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Testing irons on a mechanical golfer hitting machine will usually show that the clubface does not rotate as quickly coming into impact when the horizontal center of gravity distance is increased from the hosel centerline compared to an iron that has a reduced or traditional dimension. This is basically true and is observed on the mechanical hitting machine as a ball going slightly to the right of the target (even though the clubface is initially set up square in the hitting machine).
The actual reason for this (80% at least) is the fact that the grip of the club is rigidly clamped to the mechanical golfer mounting arm which causes the shaft to bow downward more during the swing, which in turn causes the dynamic lie angle of the iron head to flatten more (due to the shaft flexing or bowing downward). This tilts the irons face plane more to the right when the lie is too flat for the golfer (or mechanical golfer). The farther the horizontal center of gravity is from the hosel centerline, the more shaft bowing down that occurs and consequently the farther to the right the ball will fly. Another way to explain how this occurs is that the center of gravity of the head is farther from the shaft centerline causing centrifugal force during the swing to create a greater leverage effect on the clubhead causing the shaft to bend more downward. When I design irons with this characteristic, I almost always increase the lie angle from ½º to 1º more upright to compensate for the additional lie flattening effect. Keep in mind that the lie flattening effect is greatest in a mechanical golfer and occurs to a lesser extent with actual golfers because real golfers have a much more supple and less rigid attachment to the golf clubs grip. The exact amount of lie flattening to consider in the clubheads specifications should always be determined by actual player testing.
The fact is that when the horizontal center of gravity is farther out from the hosel centerline it slightly reduces the clubhead rotation because of the iron’s higher moment of inertia. This makes it slightly more difficult for the golfer to manipulate the face angle during the swing which actually results in a more stable clubhead and ironically better directional control on both centered hits and off center hits for all golfer types. I say ironically because some manufacturers would like you to believe that working the ball is significantly more difficult with anything other than a traditional blade type iron with the horizontal center of gravity closer to the hosel centerline. This is simply not true, but promoting this myth helps to sell the older style more traditional and sometimes lower playability iron designs.
Real world playabilty needs to be determined by real golfers.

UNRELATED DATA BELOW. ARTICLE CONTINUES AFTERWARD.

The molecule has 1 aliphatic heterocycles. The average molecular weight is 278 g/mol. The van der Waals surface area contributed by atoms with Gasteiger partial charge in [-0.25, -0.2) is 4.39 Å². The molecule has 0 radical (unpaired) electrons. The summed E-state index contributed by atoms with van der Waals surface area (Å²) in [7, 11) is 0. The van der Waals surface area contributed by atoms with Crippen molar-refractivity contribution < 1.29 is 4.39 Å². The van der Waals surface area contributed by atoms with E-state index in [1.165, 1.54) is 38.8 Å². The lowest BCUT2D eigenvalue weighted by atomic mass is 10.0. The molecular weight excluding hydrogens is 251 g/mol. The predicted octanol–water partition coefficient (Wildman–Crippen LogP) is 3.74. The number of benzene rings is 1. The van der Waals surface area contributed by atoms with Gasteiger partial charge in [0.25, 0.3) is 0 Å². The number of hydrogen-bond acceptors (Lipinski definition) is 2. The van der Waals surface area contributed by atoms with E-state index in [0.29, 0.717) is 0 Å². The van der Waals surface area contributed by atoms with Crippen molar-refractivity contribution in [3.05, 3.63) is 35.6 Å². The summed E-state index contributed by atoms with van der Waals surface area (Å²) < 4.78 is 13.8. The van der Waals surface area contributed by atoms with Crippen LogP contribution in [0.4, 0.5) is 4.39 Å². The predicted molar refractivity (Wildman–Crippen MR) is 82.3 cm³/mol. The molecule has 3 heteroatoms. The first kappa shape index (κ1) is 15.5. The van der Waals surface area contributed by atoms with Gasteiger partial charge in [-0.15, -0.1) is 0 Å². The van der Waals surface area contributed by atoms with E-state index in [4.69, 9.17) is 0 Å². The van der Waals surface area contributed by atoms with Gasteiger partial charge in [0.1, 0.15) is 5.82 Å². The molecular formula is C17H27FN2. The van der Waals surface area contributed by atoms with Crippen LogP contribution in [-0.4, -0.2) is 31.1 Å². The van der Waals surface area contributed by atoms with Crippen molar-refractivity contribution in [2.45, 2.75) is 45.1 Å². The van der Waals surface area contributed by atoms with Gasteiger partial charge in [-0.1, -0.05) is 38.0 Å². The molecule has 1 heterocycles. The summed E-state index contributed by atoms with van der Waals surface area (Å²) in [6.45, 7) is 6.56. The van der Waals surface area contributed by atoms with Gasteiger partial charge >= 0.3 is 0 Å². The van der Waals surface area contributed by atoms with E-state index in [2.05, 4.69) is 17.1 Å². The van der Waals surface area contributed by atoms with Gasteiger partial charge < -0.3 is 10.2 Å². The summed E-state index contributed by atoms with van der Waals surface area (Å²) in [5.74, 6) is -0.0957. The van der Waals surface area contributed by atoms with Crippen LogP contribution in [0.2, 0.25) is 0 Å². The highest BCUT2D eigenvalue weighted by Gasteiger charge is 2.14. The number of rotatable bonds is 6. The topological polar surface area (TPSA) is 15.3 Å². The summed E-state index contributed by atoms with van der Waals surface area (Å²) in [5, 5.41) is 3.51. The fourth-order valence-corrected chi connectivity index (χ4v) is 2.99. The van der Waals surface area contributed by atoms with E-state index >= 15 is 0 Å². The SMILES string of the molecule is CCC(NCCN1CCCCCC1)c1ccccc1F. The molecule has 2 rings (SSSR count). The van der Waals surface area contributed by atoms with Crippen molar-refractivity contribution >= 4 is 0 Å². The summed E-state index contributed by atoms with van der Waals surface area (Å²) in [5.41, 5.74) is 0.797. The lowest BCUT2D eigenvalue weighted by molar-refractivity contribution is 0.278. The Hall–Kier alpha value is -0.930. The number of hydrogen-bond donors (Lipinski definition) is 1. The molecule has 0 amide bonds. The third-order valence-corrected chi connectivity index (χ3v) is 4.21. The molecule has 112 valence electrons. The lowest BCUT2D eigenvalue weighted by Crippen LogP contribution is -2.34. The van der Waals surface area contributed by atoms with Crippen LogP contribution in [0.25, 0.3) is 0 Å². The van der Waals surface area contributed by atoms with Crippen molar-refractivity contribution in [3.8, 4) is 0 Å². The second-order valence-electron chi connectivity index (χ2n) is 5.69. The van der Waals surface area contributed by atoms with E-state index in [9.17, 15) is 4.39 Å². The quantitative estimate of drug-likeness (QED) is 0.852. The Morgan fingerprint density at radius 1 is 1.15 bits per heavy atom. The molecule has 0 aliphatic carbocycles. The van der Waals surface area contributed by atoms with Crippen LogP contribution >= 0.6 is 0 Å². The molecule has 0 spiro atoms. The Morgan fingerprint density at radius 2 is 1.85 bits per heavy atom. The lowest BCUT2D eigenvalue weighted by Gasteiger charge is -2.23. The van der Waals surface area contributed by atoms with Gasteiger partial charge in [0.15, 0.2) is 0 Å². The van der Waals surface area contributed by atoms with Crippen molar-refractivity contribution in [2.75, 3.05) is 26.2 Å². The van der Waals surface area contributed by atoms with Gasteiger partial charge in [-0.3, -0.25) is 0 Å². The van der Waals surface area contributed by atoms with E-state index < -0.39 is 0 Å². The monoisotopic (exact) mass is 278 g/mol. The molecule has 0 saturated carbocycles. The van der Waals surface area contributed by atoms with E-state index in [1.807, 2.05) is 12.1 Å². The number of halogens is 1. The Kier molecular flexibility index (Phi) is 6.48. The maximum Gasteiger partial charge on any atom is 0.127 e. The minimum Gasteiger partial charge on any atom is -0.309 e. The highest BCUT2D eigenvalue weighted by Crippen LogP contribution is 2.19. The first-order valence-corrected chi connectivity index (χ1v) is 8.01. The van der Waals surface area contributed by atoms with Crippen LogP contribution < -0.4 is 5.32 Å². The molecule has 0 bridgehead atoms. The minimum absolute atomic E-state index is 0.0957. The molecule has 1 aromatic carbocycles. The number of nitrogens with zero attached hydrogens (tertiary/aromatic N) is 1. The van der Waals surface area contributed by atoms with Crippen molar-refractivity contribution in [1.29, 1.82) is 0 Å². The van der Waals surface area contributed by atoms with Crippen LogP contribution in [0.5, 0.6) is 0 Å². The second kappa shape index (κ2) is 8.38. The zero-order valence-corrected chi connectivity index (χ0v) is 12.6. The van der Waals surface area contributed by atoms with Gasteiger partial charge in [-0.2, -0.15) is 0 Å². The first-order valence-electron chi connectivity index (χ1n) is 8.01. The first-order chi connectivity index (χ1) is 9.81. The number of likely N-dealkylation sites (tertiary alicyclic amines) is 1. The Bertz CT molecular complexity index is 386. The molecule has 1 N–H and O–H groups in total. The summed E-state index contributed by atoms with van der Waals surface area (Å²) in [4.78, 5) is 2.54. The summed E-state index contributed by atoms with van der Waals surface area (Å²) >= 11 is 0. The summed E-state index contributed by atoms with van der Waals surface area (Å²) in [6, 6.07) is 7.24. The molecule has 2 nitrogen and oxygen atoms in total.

A key point where actual golfer testing differs from machine testing is that golfers will automatically adjust their setup to hit the ball toward the target so that the ball flies in the intended direction. They are basically compensating for the more stable (less clubhead rotation) and easier to play clubhead. The machine cannot do this as the clubhead is always initially set square to the target. This was proven by me in a structured test where a higher moment of inertia iron (an iron with a larger “C” Dimension defined as an iron with a horizontal center of gravity farther away from the hosel centerline) was tested by both a machine and actual golfers. Distance and directional control were plotted on every hit, along with any unsolicited golfer comments. With the face set up square the hitting machine pushed the ball slightly to the right and was very consistent in doing so. The actual golfers all hit the ball as they normally would which is toward the target. The same test was done for comparison with a lower moment of inertia (reduced “C” Dimension iron) where the machine hit the ball toward the target with a square face angle setup and once again, so did each of the golfers. However, all testers agreed that the reduced “C” Dimension irons were harder to hit consistently regarding solidness of hit, directional control and trajectory. Finally, actual touring professionals further tested both types of irons with no tendency whatsoever to hit either type iron head design to the right.
Point: Mechanical golfers can be very useful when acquiring certain apples-to-apples data, but they cannot replace actual golfer testing to find out real world playability differences. Making assumptions or gathering facts about different iron design types from machine testing is very dangerous. Mechanical golfers hitting balls and actual golfers hitting balls is strictly an apples to oranges comparison. Unfortunately too many companies rely on machine testing to prove out new designs when actual player testing is far more beneficial and directly relates to how real golfers hit the ball.